President's Blog |

Recognizing Our Everyday Heroes: A Message of Thanks

Over the Thanksgiving holiday I mourned the passing one of my colleagues, Mary Kriner, MD, clinical associate professor at the NYU Long Island School of Medicine. Mary was the ultimate professional: kind, diligent, dedicated, and skilled. Her poised approach to any clinical situation earned her respect from her colleagues, staff, residents, and medical students. She loved teaching and was never too busy to spend time with the next generation of physicians.

Mary was also in charge of securing speakers for our grand rounds and the annual symposium. We were fortunate to hear and learn from some of the brightest in our field. In conferences, Mary delivered her comments or questions in a soft voice that never failed to provoke thought. She was admired by all and emulated by many.

I write about Mary because she represents each one of you, our everyday heroes. You go above and beyond in caring for your patients whether it is recognized and appreciated or simply taken for granted. Accolades are not necessary for you to always strive to provide the best care for your patients, but I thank you for your dedication and hard work. On behalf of all of us, I recognize the effort and self-sacrifice you make time and again.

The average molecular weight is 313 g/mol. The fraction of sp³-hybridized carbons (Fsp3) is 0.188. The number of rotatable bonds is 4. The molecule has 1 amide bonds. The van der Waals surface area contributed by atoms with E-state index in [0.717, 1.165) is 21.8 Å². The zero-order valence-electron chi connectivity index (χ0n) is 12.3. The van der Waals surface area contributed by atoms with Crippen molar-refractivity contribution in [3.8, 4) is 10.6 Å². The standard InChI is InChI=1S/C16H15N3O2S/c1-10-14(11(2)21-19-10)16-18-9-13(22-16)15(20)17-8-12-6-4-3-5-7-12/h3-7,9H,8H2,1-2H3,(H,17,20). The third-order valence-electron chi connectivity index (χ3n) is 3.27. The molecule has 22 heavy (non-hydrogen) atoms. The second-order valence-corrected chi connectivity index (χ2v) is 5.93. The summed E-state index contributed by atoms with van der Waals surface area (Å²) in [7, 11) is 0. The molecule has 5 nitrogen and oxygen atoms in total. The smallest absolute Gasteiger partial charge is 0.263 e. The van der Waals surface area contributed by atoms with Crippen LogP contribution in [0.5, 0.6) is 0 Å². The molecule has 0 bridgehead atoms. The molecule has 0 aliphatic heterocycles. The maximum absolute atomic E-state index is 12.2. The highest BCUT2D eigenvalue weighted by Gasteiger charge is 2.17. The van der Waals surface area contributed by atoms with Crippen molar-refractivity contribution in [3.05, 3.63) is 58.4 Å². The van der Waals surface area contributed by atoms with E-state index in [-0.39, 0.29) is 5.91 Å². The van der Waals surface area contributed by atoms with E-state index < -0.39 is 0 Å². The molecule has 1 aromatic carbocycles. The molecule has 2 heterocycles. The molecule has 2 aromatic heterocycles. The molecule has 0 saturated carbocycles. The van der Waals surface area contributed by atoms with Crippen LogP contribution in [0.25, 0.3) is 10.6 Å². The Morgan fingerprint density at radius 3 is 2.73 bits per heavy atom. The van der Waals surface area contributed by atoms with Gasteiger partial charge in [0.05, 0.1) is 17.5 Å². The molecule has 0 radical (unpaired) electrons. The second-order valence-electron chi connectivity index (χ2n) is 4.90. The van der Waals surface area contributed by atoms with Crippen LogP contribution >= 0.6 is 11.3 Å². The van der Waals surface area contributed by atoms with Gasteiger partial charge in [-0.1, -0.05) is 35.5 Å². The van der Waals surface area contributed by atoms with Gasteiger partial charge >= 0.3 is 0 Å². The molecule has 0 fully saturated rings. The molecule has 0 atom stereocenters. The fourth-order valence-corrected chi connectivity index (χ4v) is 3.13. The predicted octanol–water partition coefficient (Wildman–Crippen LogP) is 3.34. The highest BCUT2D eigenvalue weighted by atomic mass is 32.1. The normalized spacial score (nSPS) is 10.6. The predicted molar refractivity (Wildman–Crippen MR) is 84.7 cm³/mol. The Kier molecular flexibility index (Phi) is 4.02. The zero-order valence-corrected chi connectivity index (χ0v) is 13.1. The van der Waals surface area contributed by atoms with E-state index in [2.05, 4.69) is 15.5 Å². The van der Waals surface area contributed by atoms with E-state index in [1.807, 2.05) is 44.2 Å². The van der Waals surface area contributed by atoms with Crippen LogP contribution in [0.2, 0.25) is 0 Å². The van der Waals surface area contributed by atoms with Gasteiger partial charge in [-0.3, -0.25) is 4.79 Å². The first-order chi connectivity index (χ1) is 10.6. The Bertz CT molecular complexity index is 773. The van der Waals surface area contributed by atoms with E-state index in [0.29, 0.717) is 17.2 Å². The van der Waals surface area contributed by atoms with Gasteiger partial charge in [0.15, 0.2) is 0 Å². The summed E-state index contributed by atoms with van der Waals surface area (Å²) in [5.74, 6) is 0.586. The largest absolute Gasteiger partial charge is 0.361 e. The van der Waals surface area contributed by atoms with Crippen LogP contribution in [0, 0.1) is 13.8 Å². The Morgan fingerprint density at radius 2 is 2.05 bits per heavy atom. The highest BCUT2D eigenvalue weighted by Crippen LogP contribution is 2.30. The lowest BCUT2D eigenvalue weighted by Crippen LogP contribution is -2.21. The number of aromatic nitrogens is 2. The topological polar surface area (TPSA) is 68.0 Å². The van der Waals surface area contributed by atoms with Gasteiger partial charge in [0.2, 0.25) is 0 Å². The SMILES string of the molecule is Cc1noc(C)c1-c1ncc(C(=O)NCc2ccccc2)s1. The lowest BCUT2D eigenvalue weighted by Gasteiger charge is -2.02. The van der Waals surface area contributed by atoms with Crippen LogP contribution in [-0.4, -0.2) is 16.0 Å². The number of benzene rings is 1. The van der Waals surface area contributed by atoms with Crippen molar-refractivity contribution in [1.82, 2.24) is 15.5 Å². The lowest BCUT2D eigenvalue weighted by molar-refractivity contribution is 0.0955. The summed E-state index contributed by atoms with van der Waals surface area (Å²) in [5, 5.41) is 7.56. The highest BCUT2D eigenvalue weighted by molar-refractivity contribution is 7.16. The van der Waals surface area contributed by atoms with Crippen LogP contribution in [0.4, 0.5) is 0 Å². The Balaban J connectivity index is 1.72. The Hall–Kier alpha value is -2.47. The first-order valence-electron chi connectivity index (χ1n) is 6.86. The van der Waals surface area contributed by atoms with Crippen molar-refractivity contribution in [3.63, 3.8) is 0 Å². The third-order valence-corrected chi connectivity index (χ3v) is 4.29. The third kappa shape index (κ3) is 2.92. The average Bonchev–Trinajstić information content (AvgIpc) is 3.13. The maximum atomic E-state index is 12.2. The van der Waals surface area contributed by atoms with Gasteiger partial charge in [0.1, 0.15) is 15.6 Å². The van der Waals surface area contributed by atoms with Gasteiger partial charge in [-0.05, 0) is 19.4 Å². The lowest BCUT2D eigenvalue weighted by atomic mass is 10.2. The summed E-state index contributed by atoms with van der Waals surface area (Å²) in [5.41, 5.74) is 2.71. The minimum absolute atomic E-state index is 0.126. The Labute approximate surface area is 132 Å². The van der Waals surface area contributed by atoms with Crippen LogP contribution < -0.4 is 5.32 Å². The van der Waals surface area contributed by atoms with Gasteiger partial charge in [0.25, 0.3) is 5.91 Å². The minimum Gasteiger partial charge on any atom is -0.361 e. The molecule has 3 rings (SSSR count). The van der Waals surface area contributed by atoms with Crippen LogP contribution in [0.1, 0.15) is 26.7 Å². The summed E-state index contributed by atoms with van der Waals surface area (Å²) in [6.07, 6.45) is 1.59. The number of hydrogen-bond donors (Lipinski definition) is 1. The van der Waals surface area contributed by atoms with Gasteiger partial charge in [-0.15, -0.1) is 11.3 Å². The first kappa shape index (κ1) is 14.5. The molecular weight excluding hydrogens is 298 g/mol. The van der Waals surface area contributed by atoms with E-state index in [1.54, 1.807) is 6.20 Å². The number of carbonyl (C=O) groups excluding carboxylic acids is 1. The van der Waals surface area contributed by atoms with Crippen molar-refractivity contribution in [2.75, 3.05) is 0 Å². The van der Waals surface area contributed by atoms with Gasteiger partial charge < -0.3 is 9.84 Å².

I also write about Mary because many of us have lost someone dear to us this year. Some have lost a colleague to COVID-19 infection; others a loved one to disease or aging. Focusing on the positives in life takes work: our minds are wired to spend more time worrying and make light of positive events. Rather than dwelling on loss, I suggest that we celebrate the lives and accomplishments of those we’ve lost. And as 2020 draws near its end, I hope that we will all find joy in reconnecting with our loved ones—even if it is only virtually—and enjoy their company and account for their and our accomplishments.

I wish you and your loved ones a peaceful holiday season and all the best in 2021!